There’s a common phrase that says, “curiosity killed the cat”. There are some people, however, that proves this wrong. A lot of times, curiosity brings really cool ideas.
“Inquisitive” and “curious” are two words that describe Jansen Uy of MCC Philippines when he first joined the company a year ago.
He was hired to become part of Sales, but his orientation programme entailed a few months of training with other departments to gain a deeper understanding of shipping before finally going out to meet customers.
Jansen’s first assignment was with Trade and Marketing, where one of his major tasks was to maintain performance management reports.
While delivering this task, however, he started thinking of ways to simplify the process and automate the reports instead of doing it manually. He also wanted to find a better way to present the reports, to make them more aesthetically pleasing and easier to digest.
When curiosity leads to value
His eagerness and curiosity led Jansen to a business analytics tool called Power BI, which connects multiple data sources and is enabled for sharing to platforms like web and mobile. It was readily available in the company IT resources that few people were using.
Jansen had no prior experience in using this tool, but through a few days of self-study, he successfully launched an interactive visualization of the reporting data that was easy to understand and interpret.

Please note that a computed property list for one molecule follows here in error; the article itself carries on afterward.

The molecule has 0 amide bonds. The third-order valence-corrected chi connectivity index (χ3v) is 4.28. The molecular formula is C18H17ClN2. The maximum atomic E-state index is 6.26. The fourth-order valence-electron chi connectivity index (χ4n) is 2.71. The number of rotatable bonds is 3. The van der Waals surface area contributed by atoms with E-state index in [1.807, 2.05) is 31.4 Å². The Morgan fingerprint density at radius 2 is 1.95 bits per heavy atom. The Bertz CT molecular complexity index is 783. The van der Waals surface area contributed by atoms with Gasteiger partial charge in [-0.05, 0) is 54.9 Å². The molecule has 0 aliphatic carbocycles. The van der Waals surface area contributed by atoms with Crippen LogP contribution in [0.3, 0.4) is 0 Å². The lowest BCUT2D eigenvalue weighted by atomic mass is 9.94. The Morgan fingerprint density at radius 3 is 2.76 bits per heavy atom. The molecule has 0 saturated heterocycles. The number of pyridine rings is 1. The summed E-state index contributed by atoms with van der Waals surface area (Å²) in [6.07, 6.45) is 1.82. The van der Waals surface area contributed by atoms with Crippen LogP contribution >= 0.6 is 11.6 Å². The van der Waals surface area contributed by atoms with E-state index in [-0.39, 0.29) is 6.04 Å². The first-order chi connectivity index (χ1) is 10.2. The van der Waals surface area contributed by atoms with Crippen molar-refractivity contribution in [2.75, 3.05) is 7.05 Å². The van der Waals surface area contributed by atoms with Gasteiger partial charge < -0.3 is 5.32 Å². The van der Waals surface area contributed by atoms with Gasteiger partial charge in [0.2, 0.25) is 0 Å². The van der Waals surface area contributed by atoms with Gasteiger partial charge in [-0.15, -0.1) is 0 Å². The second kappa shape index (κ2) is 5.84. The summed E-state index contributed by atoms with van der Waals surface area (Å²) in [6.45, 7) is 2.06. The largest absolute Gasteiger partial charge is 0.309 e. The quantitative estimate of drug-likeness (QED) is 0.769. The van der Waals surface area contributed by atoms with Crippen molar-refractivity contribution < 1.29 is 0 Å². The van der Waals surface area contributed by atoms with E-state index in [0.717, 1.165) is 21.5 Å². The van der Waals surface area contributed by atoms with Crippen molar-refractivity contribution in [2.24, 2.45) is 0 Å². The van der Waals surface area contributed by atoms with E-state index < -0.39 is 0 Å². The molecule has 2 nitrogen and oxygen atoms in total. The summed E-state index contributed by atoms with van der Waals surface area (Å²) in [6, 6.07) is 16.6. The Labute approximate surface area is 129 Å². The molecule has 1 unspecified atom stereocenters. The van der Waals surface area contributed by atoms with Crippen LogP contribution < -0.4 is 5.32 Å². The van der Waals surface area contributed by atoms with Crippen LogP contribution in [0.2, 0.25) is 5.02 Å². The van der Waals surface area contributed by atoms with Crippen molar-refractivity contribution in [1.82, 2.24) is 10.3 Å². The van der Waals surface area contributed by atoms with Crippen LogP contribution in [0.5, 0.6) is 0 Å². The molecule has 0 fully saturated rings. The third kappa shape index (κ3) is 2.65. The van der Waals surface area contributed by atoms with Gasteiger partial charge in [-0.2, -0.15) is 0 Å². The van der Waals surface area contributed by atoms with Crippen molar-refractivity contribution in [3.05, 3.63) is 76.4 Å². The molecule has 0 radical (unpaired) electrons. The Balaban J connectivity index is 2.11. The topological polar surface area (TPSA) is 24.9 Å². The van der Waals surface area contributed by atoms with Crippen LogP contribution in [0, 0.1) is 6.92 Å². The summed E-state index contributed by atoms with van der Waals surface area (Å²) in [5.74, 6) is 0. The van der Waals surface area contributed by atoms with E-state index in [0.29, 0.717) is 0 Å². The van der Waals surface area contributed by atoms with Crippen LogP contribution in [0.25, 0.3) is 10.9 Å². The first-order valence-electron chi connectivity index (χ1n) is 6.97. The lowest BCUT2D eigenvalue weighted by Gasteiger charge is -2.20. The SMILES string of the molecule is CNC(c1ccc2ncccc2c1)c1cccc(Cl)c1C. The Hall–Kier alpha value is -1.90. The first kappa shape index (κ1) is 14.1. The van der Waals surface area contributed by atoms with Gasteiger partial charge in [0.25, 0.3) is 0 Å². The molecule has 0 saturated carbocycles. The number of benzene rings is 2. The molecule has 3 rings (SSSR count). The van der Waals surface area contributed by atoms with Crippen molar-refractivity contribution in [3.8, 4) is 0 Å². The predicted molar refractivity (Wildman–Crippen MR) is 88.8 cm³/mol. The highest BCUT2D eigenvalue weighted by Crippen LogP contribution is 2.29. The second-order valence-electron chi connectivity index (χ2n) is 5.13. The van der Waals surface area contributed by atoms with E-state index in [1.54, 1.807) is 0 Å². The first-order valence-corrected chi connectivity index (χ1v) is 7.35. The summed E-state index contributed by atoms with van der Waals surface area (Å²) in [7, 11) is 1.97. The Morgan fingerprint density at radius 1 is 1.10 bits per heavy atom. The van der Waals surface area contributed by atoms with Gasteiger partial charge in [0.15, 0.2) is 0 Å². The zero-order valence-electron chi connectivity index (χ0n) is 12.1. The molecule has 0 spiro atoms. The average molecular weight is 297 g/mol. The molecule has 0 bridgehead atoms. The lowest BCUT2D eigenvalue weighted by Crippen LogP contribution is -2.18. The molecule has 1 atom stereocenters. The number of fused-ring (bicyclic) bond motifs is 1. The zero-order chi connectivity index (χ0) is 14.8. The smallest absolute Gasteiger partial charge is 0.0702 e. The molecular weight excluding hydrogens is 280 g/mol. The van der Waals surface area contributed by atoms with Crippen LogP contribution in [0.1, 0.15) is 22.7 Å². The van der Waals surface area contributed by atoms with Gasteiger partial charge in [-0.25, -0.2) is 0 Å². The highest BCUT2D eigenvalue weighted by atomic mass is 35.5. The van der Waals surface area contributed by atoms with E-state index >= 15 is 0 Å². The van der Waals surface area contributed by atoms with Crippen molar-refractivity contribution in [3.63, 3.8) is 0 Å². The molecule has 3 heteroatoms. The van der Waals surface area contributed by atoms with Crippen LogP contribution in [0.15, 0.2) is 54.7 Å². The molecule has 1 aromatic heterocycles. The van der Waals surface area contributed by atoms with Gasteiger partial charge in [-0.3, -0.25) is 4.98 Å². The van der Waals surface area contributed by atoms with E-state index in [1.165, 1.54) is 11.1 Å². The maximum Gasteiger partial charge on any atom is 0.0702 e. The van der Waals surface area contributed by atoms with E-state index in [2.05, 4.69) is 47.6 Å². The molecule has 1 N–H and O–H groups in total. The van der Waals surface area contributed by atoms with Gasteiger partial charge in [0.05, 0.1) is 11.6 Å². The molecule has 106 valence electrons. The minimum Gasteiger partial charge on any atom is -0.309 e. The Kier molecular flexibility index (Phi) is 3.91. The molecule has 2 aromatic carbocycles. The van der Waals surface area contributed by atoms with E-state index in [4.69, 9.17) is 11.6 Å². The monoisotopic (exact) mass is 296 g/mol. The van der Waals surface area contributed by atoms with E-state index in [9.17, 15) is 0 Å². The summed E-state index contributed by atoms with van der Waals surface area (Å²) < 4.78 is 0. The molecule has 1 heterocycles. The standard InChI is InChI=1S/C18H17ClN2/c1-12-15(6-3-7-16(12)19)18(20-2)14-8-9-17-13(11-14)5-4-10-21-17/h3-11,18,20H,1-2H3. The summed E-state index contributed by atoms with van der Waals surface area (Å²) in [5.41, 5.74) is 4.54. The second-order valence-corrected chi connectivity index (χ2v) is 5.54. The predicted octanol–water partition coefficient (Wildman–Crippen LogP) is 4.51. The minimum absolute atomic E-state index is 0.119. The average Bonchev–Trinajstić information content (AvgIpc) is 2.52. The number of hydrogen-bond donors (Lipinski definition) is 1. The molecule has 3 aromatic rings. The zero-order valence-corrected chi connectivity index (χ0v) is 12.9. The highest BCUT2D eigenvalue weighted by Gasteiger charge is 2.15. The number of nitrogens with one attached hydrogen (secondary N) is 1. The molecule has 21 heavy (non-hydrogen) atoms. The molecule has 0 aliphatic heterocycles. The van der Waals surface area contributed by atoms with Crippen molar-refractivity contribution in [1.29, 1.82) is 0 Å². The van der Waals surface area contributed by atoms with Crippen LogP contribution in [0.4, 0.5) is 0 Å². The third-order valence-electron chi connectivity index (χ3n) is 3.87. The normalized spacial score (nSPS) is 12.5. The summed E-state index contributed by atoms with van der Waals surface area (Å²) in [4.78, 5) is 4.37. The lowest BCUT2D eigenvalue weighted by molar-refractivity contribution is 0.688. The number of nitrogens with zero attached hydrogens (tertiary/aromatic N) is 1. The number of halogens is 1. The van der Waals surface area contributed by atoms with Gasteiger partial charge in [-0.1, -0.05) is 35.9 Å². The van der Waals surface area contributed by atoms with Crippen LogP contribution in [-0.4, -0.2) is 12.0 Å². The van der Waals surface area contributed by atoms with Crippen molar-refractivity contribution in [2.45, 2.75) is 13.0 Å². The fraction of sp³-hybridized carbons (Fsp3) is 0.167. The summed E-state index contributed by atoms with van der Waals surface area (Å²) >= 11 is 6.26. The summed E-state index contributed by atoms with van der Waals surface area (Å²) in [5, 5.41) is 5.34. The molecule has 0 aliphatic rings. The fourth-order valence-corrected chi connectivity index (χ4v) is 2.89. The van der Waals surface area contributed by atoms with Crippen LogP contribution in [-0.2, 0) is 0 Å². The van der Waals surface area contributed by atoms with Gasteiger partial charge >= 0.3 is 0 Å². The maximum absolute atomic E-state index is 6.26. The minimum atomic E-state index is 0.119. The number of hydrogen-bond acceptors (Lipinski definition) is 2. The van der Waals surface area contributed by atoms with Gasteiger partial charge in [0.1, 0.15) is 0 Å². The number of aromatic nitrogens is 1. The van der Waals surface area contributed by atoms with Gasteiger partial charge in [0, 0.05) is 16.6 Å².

The data took minimal effort to update, so his colleagues in Trade and Marketing can maintain it without issue. His sales colleagues also found it useful, as they can download an app to view the latest reports and have a visual reminder of their performance for the week even when they’re out on sales visits.
It was this curiosity and eagerness for a better way of doing things that brought in tremendous value to the team through a simple process improvement. When Jansen was later transferred to Customer Service as part of his training, he also adapted the same idea that has also improved the process and presentation of reports for the team.
A culture of trust and openness
Jansen admits that he was able to suggest these improvements because he felt that from day one, MCC Transport is the kind of organization that is open to new ideas; an organization that continuously seeks improvement.
“The people are diverse yet closely-knitted. Everyone is interacting, asking and suggesting. It’s a culture that is hard to find in an organization,” Jansen adds.
Jansen is now a full-fledged Account Manager of Sales, having completed his training with Trade & Marketing and Customer Service. He is continuously learning, and his colleagues believe that he still has a lot more to offer the business, and the organization.
“Jansen has the right mindset and direction. He is also eager to learn,” says Darwin Lee, Sales Manager of Team MCC Philippines and Jansen’s direct report.
Jansen proves that being new doesn’t mean that you should be silent and reluctant to share ideas. Being new could be an opportunity to offer a fresher take and a different perspective, which is valuable to any organization.
“If you have an idea that has never been tried before, share it. Don’t ever feel that something is impossible,” is Jansen’s message to new hires in the company. “Here in MCC, we are empowered to share our thoughts. In the fast changes in technology, something that didn’t work in the past, could be possible now.”